Then there’s the battery. Once you pop off the back (having released the cover lock at the top of the tablet of course) you’ll find that there’s one gigantic battery sitting in there. It’s a magnificently large 2030 mAh Toshiba battery that’s rated for 11 hours straight. Should you be using it pretty hard though, like we’ve done, you’ll get somewhere between 5 and 7 hours max. Standby time is, like most Android tablets today, basically a week – crazy stuff! Also note that even if you don’t have you battery plugged in, if the device is plugged in with your power cord, you’re good to go.


Again we’ve got a 2-megapixel camera on the front and a 5-megapixel camera on the back capable of 720p recording. Have a look at some examples of what you might be seeing when you start this camera up:

Front-facing Photo

Back-facing Photo


This tablet is up for sale for you for one of the following prices: $429.99, $479.99, or $579.99 – the difference between these three being the hard drive of 8GB, 16GB, or 32GB. That’s all at Best Buy, the first place we ever saw this tablet advertised. Now whether or not you want to go out and purchase it is up to you, but we offer this advice: go into the Best Buy and try the Toshiba Thrive out. You can get a full hands-on there as well as a hands-on with basically every other Android tablet on the market today. No other store has this opportunity so we suggest you take it now and take it at Best Buy.

Would that this tablet were released first, that is if it were chosen as Google’s hero device for Honeycomb instead of the XOOM, it would be much more famous and very much more desirable. As it stands today, the positives are very close to tied with the negatives. You’ve got ports galore, and certainly this is an entertainment machine to be appreciated, but it’s fat. It’s not the prettiest tablet in the world, but you can put on alternate covers. It’s not light, but it’s not meant to be.

The Toshiba Thrive is certainly unique, and options are its speciality. Grab it now or forever hold your cords in your drawers.

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  1. Hello, thanks for sharing.

    Can you confirm this device has an IPS panel, because Toshiba doesn’t say so ?
    If it is an IPS rather than a TN, I would guess it is a strong marketing point and it should be advertised as such, but it isn’t.

  2. Hello, thanks for sharing.

    Can you confirm this device has an IPS panel, because Toshiba doesn’t say so ?
    If it is an IPS rather than a TN, I would guess it is a strong marketing point and it should be advertised as such, but it isn’t.

  3. You guys in usa are lucky. In aus, we get a plain cardboard box, 3.0 with no idea if we will get 3.1. We get the sleep problem and the wonder of the device turning itself on and off for no reason. The auto brightness does not work and we didn’t get any games etc. If i could get anyone to buy it, i would sell it and buy an asus transformer. They seem to respect their customers. Unlike toshiba, who don’t even respond to emails.  I will never buy toshiba again.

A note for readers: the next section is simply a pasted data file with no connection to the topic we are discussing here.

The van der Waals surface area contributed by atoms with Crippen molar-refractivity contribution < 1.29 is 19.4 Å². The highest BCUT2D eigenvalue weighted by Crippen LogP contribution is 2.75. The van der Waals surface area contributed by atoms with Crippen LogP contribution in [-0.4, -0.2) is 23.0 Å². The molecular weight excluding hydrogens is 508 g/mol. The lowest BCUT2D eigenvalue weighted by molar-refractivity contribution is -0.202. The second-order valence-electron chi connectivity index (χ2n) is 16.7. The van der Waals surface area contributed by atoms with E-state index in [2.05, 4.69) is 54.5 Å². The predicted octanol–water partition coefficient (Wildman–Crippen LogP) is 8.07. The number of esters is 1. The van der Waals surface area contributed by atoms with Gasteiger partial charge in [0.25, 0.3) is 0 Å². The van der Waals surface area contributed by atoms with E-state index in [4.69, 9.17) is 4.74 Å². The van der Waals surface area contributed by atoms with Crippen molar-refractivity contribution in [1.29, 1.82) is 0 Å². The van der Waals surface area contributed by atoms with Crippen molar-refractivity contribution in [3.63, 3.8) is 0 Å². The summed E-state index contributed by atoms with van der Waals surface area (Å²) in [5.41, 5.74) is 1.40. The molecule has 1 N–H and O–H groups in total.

• Idk wut third world country u live in but the Toshiba thrive is kick~ass, I have owned it for 2 weeks and have no problems wut so ever. Toshiba has potential with future tablets, but seriously lets work on the size, looks, & weight….. BULKY! Overall::::rating::::: 8/10

  4. I have downloaded printershare on my Thrive, but still can’t figure out how to print to my wireless printer via my Verizon Broadband Card. 

    I thought I read that we should be able to do this.  Also, I have a “User’s Guide icon on the tablet but it does not give an index or complete information.  What am I doing wrong?

    • Wut printer do u have? Make sure ur printer is set up to use with wireless. Install CD will do this for u and walk u through it.

  5. Thanks Chris for the thoroughly satisfying review… This is my first visit to androidcommunity.com, and your article’s earned my respect and interest in the site. I agree with most everything you’ve said here… This thing is amazing. The one area in which I respectfully disagree is listing Thrive’s bulk as a liability. I’m a huge fan (and owner) of Apple products, but the fact that they’re getting thinner (and more slippery) doesn’t sit well with me, and neither does the common trend of android products to blindly follow their lead. The Thrive’s grip and thickness are the perfect answer, and have me fidgeting for my first purchase of an android product. I think you’ll agree that Toshiba’s hit a home run here, with the perfect combination of beauty, function, practicality, and price (requiring no service contract). This thing screams excitement and value. Thanks again for a great article, Chris.

  6. Don’t buy this tablet, it is pure junk. It is not Facebook friendly, it knocks you out of internet browsing,not quick tiresome, freezes up, don’t waste your money

  7. Don’t buy this tablet, it is pure junk. It is not Facebook friendly, it knocks you out of internet browsing,not quick tiresome, freezes up, don’t waste your money